Nova, Tecumseh and the plight of the Native American warrior societies


I remember as a child heading off to the cinema and being thrilled by the latest cowboy and Indian movies. I was brought up on a diet of John Wayne and Clint Eastwood classics and looked forward to the timely arrival of the seventh cavalry who would inevitably save the day late in the film.

The Native Americans were inevitably portrayed as cruel and primitive and cast as the bad guys who stood in the way of westward expansion and progress. In the Sleepwalker Legacy I have made some attempt to redress the balance and highlight their plight without underplaying the brutality of some of the encounters in which these noble warriors were involved in the 1800s.

In conducting my research into the Anglo American war of 1812, I was astounded at the massive role played by Tecumseh and his pan-tribal confederation of Native Americans in securing the independence of (Upper) Canada after the unsuccessful invasion by American troops.

He won the battle of Detroit in 1812 and was offered the rank of brigadier general in the British army. As a reward for the support of the Indian confederacy the British wished to create a large “neutral” Indian state that would cover much of Ohio, Indiana, and Michigan. It was the zenith of Native American influence and power. Unfortunately for the confederation the British, worn out by the long Napoleonic wars were unable to deliver these aims at the 1814 peace conference in Ghent. This failure proved disastrous for the tribesmen and over the next eighty years they lost virtually all of their ancestral lands to the white settlers and were reduced to scratching a living on poor quality tribal reservations.

Tecumseh never had a daughter, but if he had I would like to think that my character Nova the warrior princess would have made him proud. Nova is the love interest for the main character George Napier and a gifted female warrior. Her tragic fictional life is supposed to symbolise the plight of her proud warrior people as their lands were stripped from them and their way of life destroyed.

Tecumseh was not just a heroic warrior, he was a gifted orator and we are lucky that many of his fine words were recorded. Two hundred years later they resonate through time and evoke a feeling of awe in those that read them. I will let Tecumseh finish this posting for me and I hope you find them an inspiring way to live your life:

“Live your life so that the fear of death can never enter your heart…Love your life, perfect your life, and beautify all things in your life. Seek to make your life long and in the service of your people…”

“Always give a word or a sign of salute when meeting or passing a friend, even a stranger, when in a lonely place. Show respect to all people and grovel to none. When you arise in the morning give thanks for the food and for the joy of living. If you see no reason for giving thanks, the fault lies only in yourself…”

“When it comes your time to die, be not like those whose lives are filled with the fear of death, so that when time comes they weep and pray for a little more time to live their lives over again in a different way. Sing your death song and die like a hero going home.”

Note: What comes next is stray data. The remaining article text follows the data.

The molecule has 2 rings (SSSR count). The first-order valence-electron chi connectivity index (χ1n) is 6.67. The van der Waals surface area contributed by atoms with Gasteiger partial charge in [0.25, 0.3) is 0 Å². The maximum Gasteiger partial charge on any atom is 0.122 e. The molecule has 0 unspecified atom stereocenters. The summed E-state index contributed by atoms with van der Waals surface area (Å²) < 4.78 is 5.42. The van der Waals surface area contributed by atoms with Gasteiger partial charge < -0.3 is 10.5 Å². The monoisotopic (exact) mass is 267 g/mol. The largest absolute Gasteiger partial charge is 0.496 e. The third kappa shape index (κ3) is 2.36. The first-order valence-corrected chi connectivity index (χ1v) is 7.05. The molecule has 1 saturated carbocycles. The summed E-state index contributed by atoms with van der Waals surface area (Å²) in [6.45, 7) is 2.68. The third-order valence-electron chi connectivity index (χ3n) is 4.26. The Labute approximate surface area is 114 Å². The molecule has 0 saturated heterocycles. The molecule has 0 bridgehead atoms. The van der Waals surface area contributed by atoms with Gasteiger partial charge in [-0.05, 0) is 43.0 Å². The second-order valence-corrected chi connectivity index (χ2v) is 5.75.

6 thoughts on “Nova, Tecumseh and the plight of the Native American warrior societies

  1. Christopher Hepworth: Stumbled on your book via Lama Jabr / Xana D Publishing. I like the respect shown to one of our greatest leaders-Tecumseh. I am of the Algonquain language group, Ottawa-Pottawatomi, residing in Northern Ontario, Canada until end of June when I open a couple of book promotions for “When My Son Died,” available evrywhere. Thought I would introduce myself, Miigwetch -Thank You, Kenn

    Given a moment, I shall buy your book.
    http://www.kennpitawanakwat.com http://www.facebook.com/kennauthor

    1. Thanks for your email Ken. It was with some trepidation that I invented a heroine from a culture that I did not understand and had little initial knowledge. I tried to be as respectful and accurate about the plight of the Native American peoples as I could without being condescending. I would be very interested in your honest feedback when you have read the book. Best wishes. Christopher Hepworth.

  2. Came across this via a lama jabr tweet. I was looking for a new book to read. I write historical fiction set in UK but am mid way through the story set in 1730s Maryland. My father is an adopted Lakota Sioux so I have a keen interest in Native American culture.
    I have downloaded it. Promise to review on Amazon UK.

    1. Thank you for downloading the book Jane. I hope you enjoy it. I will look out for your publications as they sound fascinating. with your father’s background you have a wealth of subject material at your fingertips and I am sure you will do the topic justice. Best regards. Christopher Hepworth.

  3. The thing that struck in my mind, when I started doing a little research into Native Americans, was a speech in recent years by a Native American (senator?), who said that the US government in the end broke every single one of the numerous treaties they made with Native Americans.

    1. Hi Luke, I am not really qualified to verify the accuracy of the native American senator you mention as I have only researched the 1812 Anglo American war and the appalling Sand Creek massacre of 1864 committed by the 675-man force of the Colorado U.S. Volunteer Cavalry.
      In the book I point out the terrible injustice done to a proud warrior nation and suggest that enough time has passed for society to seek a more just outcome to the whole Native American question without having to apportion blame.

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